# Description

This function displays omega squared from ANOVA analyses and its non-central confidence interval based on the F distribution. These values are calculated directly from F statistics and can be used for between subjects and repeated measures designs. Remember if you have two or more IVs, these values are partial omega squared.

The formula for $\omega^2$ is: $$\frac{df_{model} \times (F_{model} - 1)}{df_{model} \times (F_{model} - 1) + N}$$

This value will be $\omega^2$ for one-way ANOVA designs and will be $\omega_p^2$ for multi-way ANOVA designs (i.e. with more than one IV).

# R Function

omega.F(dfm, dfe, Fvalue, n, a = .05)

# Arguments

• dfm = degrees of freedom for the model/IV/between
• dfe = degrees of freedom for the error/residual/within
• Fvalue = F statistic
• n = full sample size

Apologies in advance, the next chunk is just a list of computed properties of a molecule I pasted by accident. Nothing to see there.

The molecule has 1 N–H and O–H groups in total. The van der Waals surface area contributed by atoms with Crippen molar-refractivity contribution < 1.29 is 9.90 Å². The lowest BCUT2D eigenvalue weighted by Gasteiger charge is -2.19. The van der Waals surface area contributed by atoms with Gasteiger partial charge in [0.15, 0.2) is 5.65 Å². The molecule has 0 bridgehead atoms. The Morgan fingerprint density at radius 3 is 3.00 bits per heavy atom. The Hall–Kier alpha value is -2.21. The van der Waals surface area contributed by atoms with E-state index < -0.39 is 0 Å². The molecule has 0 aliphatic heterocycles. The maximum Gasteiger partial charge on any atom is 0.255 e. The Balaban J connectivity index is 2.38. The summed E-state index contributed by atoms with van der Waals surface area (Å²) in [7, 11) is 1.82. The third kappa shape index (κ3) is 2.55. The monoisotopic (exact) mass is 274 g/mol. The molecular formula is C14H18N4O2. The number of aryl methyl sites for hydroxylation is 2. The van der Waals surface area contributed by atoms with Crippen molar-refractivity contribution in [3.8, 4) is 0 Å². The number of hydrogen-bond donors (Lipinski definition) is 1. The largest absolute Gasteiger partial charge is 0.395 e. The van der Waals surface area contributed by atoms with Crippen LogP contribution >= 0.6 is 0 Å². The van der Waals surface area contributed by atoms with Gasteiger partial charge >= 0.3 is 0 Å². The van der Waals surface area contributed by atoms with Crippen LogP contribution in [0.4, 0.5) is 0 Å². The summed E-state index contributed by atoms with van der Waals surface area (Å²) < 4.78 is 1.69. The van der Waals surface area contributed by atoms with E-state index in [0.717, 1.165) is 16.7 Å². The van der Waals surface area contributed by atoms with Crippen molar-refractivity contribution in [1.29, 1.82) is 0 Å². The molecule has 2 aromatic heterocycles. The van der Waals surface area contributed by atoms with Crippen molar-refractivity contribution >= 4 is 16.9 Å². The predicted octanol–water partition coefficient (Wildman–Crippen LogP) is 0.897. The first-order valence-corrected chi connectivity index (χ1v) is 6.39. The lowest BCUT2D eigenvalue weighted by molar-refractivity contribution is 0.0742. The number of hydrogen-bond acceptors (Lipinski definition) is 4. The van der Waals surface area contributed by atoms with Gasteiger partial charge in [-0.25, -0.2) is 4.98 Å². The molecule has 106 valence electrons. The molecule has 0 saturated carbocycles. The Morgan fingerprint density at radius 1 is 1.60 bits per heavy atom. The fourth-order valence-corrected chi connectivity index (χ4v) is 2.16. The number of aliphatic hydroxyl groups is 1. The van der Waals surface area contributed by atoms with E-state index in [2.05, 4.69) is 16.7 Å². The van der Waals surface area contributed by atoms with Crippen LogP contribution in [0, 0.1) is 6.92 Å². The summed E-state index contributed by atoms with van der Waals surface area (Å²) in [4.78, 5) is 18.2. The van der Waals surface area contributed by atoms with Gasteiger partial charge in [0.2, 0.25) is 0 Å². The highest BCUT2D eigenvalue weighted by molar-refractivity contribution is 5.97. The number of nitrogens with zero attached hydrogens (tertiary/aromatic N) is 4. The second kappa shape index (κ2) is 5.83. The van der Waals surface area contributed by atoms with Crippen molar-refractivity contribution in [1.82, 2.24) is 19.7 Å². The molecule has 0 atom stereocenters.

• a = significance level

# Example

Participants were tested over several days to measure variations in their pulse given different types of stimuli. One stimulus was a neutral picture (like a toaster), while other stimuli were cute/happy pictures (puppies, babies), and negative stimuli (mutilated faces, pictures of war). Were there differences in pulse for each participant across the stimuli? The data are available on GitHub. Example output from JASP, SPSS, and SAS are shown below.

JASP SPSS SAS # Function in R:

omega.F(dfm = 2, dfe = 34, Fvalue = 253.273, n = 40, a = .05)

# MOTE

## Screenshot ## Effect Size:

$\omega^2$ = .93, 95% CI [.85, .96]

## Interpretation:

Your confidence interval does not include zero, and therefore, you might conclude that this effect size is different from zero.

Not applicable.

## Test Statistic:

F(2, 34) = 253.27, p < .001

## Interpretation:

Your p-value is less than the alpha value, and therefore, this test would be considered statistically significant.